Tag Archives: LinkedIn

Online Testing: Common Concerns About Pre-Employment Tests

One of our posts on our LinkedIn page has recently drawn a lot of attention. Dozens of commenters voiced both compliments and criticisms about TestUP and online employee testing in general. Below, we’ve responded to a few of the comments from those who raised important concerns about the online testing process.

“These attempts to automate the hiring process alienate the rarest of commodities, the passive candidate.”

“Passive” candidates are relaxed, docile people who rarely state their preferences. By this definition, those who identify as passive actually have a great opportunity to showcase their skills in a pre-employment skills test. Online tests give the passive candidate a chance to demonstrate their skills and present themselves as a viable candidate in a lower pressure environment. They have the opportunity to complete the test where and when he or she is most comfortable. Passive applicants may also find great success in jobs primarily involving hard skills, something online employment tests are great at measuring. It’s important to remember that employers seek out different types of people for different jobs.

“Does recruitment testing show a bias to employing candidates who can complete tests rather than do jobs?”

This is one of the most common concerns in regards to online testing. Candidates are often worried that they will be passed up in favor of someone who is not more qualified, but simply “tests better.” It is important here to stress that a hiring decision is not made simply on the score of an online assessment. You will never be denied a job because you missed one question on a math skills test. Companies use online employee testing as an aid in the hiring process, never as the deciding factor.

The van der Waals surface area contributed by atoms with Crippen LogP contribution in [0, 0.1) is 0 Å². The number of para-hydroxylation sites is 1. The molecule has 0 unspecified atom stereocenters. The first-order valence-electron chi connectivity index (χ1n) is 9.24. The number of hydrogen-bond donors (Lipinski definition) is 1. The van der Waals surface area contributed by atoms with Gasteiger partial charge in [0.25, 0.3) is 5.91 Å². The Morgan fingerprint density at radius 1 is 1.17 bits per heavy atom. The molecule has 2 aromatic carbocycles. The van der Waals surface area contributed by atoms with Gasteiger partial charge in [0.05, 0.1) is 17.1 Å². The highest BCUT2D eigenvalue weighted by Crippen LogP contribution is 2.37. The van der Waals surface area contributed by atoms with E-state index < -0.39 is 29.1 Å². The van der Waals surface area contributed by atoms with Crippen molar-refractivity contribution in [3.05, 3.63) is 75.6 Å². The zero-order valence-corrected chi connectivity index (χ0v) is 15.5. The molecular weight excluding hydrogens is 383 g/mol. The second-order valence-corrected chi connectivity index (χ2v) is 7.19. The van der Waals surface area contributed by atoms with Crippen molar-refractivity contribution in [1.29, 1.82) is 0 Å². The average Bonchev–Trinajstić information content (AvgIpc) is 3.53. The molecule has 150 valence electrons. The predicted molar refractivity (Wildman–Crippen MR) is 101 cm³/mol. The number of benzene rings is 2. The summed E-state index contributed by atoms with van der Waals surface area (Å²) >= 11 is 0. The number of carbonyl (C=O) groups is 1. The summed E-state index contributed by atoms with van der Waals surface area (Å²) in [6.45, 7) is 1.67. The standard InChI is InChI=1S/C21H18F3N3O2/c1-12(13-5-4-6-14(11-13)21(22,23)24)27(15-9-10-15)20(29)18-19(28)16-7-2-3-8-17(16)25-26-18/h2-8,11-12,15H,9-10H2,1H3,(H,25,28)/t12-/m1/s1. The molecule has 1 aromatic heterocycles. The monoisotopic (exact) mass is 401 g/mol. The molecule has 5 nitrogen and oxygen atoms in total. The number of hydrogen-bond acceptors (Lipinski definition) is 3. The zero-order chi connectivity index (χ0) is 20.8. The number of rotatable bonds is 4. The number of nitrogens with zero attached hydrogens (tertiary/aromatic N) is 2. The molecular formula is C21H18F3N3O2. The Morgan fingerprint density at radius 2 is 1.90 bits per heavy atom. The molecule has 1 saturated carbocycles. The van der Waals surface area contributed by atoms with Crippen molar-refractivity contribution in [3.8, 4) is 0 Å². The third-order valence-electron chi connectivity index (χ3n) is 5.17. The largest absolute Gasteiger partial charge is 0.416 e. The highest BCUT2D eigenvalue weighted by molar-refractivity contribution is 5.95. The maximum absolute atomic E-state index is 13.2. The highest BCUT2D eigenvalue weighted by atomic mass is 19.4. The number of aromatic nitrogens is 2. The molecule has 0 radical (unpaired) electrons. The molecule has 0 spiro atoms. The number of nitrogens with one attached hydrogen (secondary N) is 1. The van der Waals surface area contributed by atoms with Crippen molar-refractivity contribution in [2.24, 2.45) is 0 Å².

For jobs that require solely hard skill-oriented work (an entry level position that requires/needs typing notes) scores on an online aptitude test (for this situation, a words-per-minute typing test would be useful) will understandably carry a significant amount of weight. Companies are likely to hire the candidate that scores the highest, as the position is based solely on this skill set. However, these types of jobs are rare, and are often outweighed by more complex positions that require both hard and soft skills. For this type of work, employers consider everything about a candidate – their online employment test scores, sure, but also their past experience, personality, and work ethic. It is a combination of both high performance in hard skills and a proper fit with the company culture that makes an ideal candidate.

“Tests can be learnt and cheated once they are known about… So what if someone steps in my shoes and completes this?”

As can be expected, cheating is a possibility on any online test or questionnaire. Companies can’t look over your shoulder while you’re completing an online test to ensure you aren’t blog post 3 imagelooking up the question on Google or having someone else complete a test for you. But companies utilizing online employment testing are well aware of the possibility of cheating on these assessments, and have taken steps to protect testing integrity:

  • Original questions. To prevent candidates from simply looking up an answer, companies use unique and specific questions (for example, it’s unlikely that you would be able to google the answer to a question that asks you to find the pattern in a specific string of numbers.) Furthermore, many of the questions written don’t have a “correct” answer, so there’s nothing that can be looked up.

  • Time limits. Many online pre-employment tests have a time limit function where companies can see how long a candidate spends on a question. Therefore, if a candidate spends an unusual amount of time on a simple hard skills question, companies can take measures to determine whether or not the candidate was cheating.

  • Follow up interviews. Companies can ask those they suspect of cheating to complete one or two hard skills questions in person.

  • Integrity Score. Companies that use TestUP will have access to each candidate’s integrity score, a system we have developed to discourage candidates from cheating on tests. We compile the score by using a points system, where a candidate is penalized with points every time some action indicates they may be cheating (for example, taking a very long time to complete a test suggests that the candidate may be leaving the test browser to look up answers.)

We truly appreciate feedback from everyone who takes the time to look at and try out testup.com. Please do not hesitate to contact us with any more questions or concerns!

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